Canadian indie rockers Born Ruffians are set to take 2018 by storm. While they’ve not announced any dates for a tour down under, they have announced a huge North American tour before heading over to Europe for some dates later this year. On top of that they’re set to drop their newest album, Uncle, Duke & The Chief, later this month. The album sports the bands earlier release, Love Too Soon, as well as their single Forget Me, but these two are slot in-between some other massive tunes.

The album opens with Forget Me, which is the perfect way to kick off the action. The bands last single, it opens with acoustic guitars that have an amazing spread and envelope the listener. This spacious feeling is backed up by the washed out, but still energetic, lead vocals. Layers enter the song with finesse, with infectious clapping and an organ sound near the end that cuts deep. The super catchy chorus and unique bridge make the song an absolute hit, and with 25 thousand views on YouTube already it is sure to be a big song for the band.

Blending straight from Forget Me is the second song, Miss You. The band recently (as in last Thursday) put up a killer video for Miss You and it’s safe to say that the bands latest single is one of the most energetic on the album. The force of the song as the whole band kicks in is hard to ignore and the energy pushes into the chorus. A post-chorus drop keeps the listener on their toes before an even more intense second verse. Again the song takes an unexpected turn into the next chorus, and the song rounds off with it’s sing-a-long worthy hook.

The cool jazz sensations come through immediately with the third song; Side Tracked. The driving force in this song is the tone, and the band have got it down packed. With some perfect vocal lines, catchy bass line, and the constant chilled vibes it might not be a single, but this slow burner is a good damn song.

The Ruffians again take another turn, with Fade To Black being a return to some energetic pop sounds. Being pushed along by a strong bass part, the song never seems to drag, despite being one of the longer songs on the album. A bold dynamic shift in the bridge keeps things interesting, and while a floor tom through the verses is a bit off-putting it isn’t enough to ruin this killer tune.

The first single off the album, Love Too Soon, is an amazing continuation of the vibes from this album. Whistling and heavy reverb make another appearance, and the twist and turns continue with an organ appearing out of nowhere after the first verse. The melody is the strongest of the album and the slow build up of this pop ballad is executed without error. Clearly a standout track, both on and off the album, Love Too Soon is one that will be entering heavy rotation in many listeners ears.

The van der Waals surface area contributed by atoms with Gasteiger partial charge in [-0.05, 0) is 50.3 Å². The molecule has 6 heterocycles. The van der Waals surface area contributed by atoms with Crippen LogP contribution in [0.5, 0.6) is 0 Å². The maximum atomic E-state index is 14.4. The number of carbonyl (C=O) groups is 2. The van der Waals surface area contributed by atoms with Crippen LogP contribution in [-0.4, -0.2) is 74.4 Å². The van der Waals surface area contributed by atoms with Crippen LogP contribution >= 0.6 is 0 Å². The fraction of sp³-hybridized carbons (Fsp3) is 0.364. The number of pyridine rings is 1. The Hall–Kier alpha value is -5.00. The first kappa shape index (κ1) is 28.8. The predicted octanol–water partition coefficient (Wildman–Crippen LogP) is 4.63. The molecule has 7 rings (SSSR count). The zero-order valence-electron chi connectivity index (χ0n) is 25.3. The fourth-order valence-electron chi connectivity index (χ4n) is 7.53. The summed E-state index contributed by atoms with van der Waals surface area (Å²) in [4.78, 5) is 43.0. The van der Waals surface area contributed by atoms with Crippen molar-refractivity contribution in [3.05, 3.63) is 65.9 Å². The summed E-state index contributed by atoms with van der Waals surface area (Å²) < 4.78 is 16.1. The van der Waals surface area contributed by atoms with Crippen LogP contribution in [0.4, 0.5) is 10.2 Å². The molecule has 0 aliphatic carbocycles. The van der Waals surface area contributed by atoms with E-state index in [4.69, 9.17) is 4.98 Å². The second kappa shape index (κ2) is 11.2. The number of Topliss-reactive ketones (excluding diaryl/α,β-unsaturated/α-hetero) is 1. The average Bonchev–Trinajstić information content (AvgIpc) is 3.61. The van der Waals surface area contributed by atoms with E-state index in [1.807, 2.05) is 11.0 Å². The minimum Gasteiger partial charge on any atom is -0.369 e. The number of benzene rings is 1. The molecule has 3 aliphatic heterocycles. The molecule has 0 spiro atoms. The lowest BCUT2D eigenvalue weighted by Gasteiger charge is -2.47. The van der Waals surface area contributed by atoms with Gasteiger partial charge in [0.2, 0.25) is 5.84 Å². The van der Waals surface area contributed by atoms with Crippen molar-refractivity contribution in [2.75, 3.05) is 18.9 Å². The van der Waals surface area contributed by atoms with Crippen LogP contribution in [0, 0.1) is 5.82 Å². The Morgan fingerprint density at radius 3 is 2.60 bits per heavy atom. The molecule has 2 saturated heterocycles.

The next song, Spread So Thin, may be the best song on the album. A little dissonance at the start is a new idea for the album, and add to a more intricate feeling than anything so far. Listeners will be sucked into the lyrics for this song and a Britpop vibe is a move away from the tone of the other songs. The song does a lot to add interest to the album and has a few turns of its own; the first chorus is super energetic, but the second feels almost like a bridge. There’s a definite switch between the verse and chorus, and the thick texture never becomes overpowering. While this isn’t the song to get a complete snapshot of the album from, like Love Too Soon, it definitely is the song that you should check out if you listen to no other on the album.

The next two songs are Tricky and Ring That Bell. Tricky is the most bold song on the album, with more left of field elements than any other, with huge shifts in dynamics and energy and a guitar solo that is truly puzzling. Ring That Bell adds in a big pop element, with a Strawberry Fields like mood, and still creates a lot of interest with some exciting turns. The distorted bell sounds are a very nice touch at the end of the song.

The album ends on a bit of a sour note. Last song Working Together is a good song, but not Born Ruffians at their best. The song is neither upbeat, nor chilled out, but an odd mx of both. While this is an interesting idea and many might find it attractive, it didn’t quite fit the rest of the album to this reviewer. By no means does this ruin the album at all, but it is an odd choice to end an album with so many interesting twists and turns, and genuinely fantastic songs.

Uncle, Duke & The Chief is an amazing album, for fans of Ballpark Music’s more relaxed songs, that has some incredible tunes that listeners will feel genuine need to add to their playlists as they wait for Australian tour dates to finally come.

Check out Born Ruffians’ new album Uncle, Duke & The Chief out February 16th from Paper Bag Records.

– Josh Mills